Medal of Honor

When President Ronald Reagan presented Roy Perez Benavidez with his Medal of Honor in 1981, the President told the media that if someone had written a fictional story with a hero like Benavidez, nobody would have believed it. And, in fact, in his autobiography Medal of Honor: One Man’s Journey from Poverty and Prejudice, the story Benavidez tells is the stuff that movies are made of. Benavidez was an orphan in south Texas, a half-breed Indian and Hipic in an era when neither was acceptable.

He dropped out of school before even making it to high school, but as a staff sergeant in the Army during the conflict in Vietnam; he saved eight other men and prevented classified documents from falling into the hands of the enemy. (“Vietnam War Medal of Honor Recipient”) In essence, Benavidez is a true American success story. He was born to migrant farm workers and received the highest commendation that the United States offers for bravery in conflict. However, it may have been Benavidez never say die attitude that did more to establish his positive contributions to American society than his war record.

As the medevac chopper landed the wounded were examined one by one. Staff Sergeant Benavidez could only hear what was going on around him. He had over thirty seven puncture wounds. His intestines were exposed. He could not see as his eyes were caked in blood and unable to open. Neither could he speak, his jaw broken, clubbed by a North Vietnamese rifle. But he knew what was happening, and it was the scariest moment of his life, even more so than the earlier events of the day. He lay in a body bag, bathed in his own blood. Jerry Cottingham, a friend screamed “That’s Benavidez. Get a doc”.
When the doctor arrived he placed his hand on Roy’s chest to feel for a heartbeat. He pronounced him dead. The physician shook his head. “There’s nothing I can do for him. ” As the doctor bent over to zip up the body bag. Benavidez did the only thing he could think of to let the doctor know that he was alive. He spit in the doctor’s face. The surprised doctor reversed Roy’s condition from dead to “He won’t make it, but we’ll try”. (Rouse) These were the wounds that Benavidez received the day he save eight men and won a Medal of Honor, but the reality is this was not the first time he had been gravely wounded in Vietnam.
Four years earlier, in 1964, Benavidez was hit with shrapnel from a land mind and doctors said he would not recover. They said he would never walk again. They were wrong. In an exerpt from his book, Benavidez explains, Night after night, I bailed out of bed, crawled for the wall at the head of my bed and pulled myself up. I pushed the nightstands ahead with my arms, pressed my feet against the cold tile floor, and dragged my dead body along until my arms were under me again. Then I’d start all over again. Finally, I was moving about two tiles at a time. . .
I had learned that if I got knocked down, I had to get up and keep fighting until I knocked my opponent down, and he didn’t get up. Every night I got knocked down. Every night I got back up again. . . The pain was like nothing I could have ever dreamed about. Every night it would suck the sweat and tears from my body and my soul. Every day I would go back to that little chapel and sit alone and restore my soul. I went through all the stages of blaming God, accusing, doubting, and arguing, but he never deserted me. He’d never let me leave that chapel until I was ready to try again.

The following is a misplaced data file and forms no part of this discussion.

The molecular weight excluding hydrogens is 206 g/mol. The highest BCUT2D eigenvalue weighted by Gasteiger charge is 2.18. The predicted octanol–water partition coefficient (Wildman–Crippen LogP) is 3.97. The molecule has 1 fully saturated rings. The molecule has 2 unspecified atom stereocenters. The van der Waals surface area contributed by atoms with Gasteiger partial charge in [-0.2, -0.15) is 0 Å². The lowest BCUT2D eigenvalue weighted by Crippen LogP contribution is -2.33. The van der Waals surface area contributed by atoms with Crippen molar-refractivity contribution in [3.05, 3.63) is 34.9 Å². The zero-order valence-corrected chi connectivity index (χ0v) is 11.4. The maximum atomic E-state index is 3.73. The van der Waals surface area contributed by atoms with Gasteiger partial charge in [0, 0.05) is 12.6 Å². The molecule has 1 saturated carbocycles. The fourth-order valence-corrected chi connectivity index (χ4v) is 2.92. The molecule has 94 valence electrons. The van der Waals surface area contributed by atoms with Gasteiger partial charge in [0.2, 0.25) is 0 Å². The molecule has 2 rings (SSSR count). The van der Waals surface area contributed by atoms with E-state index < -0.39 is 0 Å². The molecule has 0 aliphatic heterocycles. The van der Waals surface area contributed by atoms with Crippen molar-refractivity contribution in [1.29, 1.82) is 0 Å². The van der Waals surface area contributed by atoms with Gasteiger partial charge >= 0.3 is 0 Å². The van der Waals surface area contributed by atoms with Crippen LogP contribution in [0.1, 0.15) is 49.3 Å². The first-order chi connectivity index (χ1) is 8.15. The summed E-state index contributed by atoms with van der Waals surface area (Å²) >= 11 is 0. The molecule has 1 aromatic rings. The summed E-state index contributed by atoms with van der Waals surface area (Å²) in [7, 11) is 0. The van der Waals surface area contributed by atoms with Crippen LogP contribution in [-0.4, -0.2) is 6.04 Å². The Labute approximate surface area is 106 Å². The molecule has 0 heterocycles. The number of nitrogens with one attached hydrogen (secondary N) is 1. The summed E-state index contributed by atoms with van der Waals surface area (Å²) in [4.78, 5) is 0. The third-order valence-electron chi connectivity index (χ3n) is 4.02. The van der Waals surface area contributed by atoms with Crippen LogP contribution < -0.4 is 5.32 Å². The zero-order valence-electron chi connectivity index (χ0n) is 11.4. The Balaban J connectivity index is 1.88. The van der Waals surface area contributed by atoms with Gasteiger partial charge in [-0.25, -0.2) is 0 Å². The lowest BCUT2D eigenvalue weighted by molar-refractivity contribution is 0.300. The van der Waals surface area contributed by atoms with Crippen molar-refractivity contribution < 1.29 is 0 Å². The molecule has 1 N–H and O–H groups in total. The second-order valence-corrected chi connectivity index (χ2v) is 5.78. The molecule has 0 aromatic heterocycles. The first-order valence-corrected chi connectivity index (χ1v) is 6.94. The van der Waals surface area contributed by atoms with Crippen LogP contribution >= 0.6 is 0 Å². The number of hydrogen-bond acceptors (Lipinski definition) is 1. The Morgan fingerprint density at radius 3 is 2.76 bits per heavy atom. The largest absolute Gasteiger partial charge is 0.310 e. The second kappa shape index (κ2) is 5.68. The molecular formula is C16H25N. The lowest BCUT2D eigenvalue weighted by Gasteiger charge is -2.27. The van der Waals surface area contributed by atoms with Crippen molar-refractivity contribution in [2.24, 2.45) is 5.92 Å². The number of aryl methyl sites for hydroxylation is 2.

After chapel, I went to physical therapy to try to restore the rest of my body for my nightly battle. In therapy I’d sit with the guys with no legs, or the true paraplegics, and learn how to live in the chair. I was not a good student. I wouldn’t give in to the chair. At night I was beginning to win my battle, and I wasn’t going to let the therapists convince me that it was a lost cause. (“Vietnam Medal of Honor”) That strength of spirit is perhaps the most lasting contribution Benavidez made to his country. Years later, as he lay dying, Benavidez had the same attitude.
With two pieces of shrapnel still in his heart and a collapsed lung and diabetes, he reportedly said “quitters never win and winners never quit,” in his last interview, saying that he wanted to recover so he could continue working as a motivational speaker. (Mishalov) Another of Benavidez’s lasting contributions to the country came in the form of his activism after winning the Medal of Honor. During the Reagan Administration, Social Security attempted to cut his disability benefits, saying that the disabled war hero should find work.
Though he regretted using his Medal for political purposes, he wore it as he testified to a Congressional committee regarding the unfairness of their Social Security budget cuts (Mishalov). Benavidez’s contribution are numerous, based mostly around his attitude of try, try again. He has an elementary school named for him and the U. S. Navy named a ship in his honor, a rare occurrence for the Navy to honor a member of another branch of the service. But Benavidez set all the honors and praise aside, saying that he did not consider himself a hero for his actions the day he won the Medal of Honor.
The heroes, he said, were the men who lost their lives for their country. His actions were simply “his duty. ” (Mishalov). Benavidez died of diabetes-related complications in November, 1998. Works Cited Mishalov, Neil. “Medal of Honor: Roy P. Benavidez” <http://www. mishalov. com/Benavidez. html> June 14, 2007. Rouse, Ed. “Roy P. Benavidez” <http://www. psywarrior. com/benavidez. html>, June 14, 2007. “Vietnam War Medal of Honor Recipient” http://www. medalofhonor. com/RoyBenavidez. htm>, June 14, 2007.

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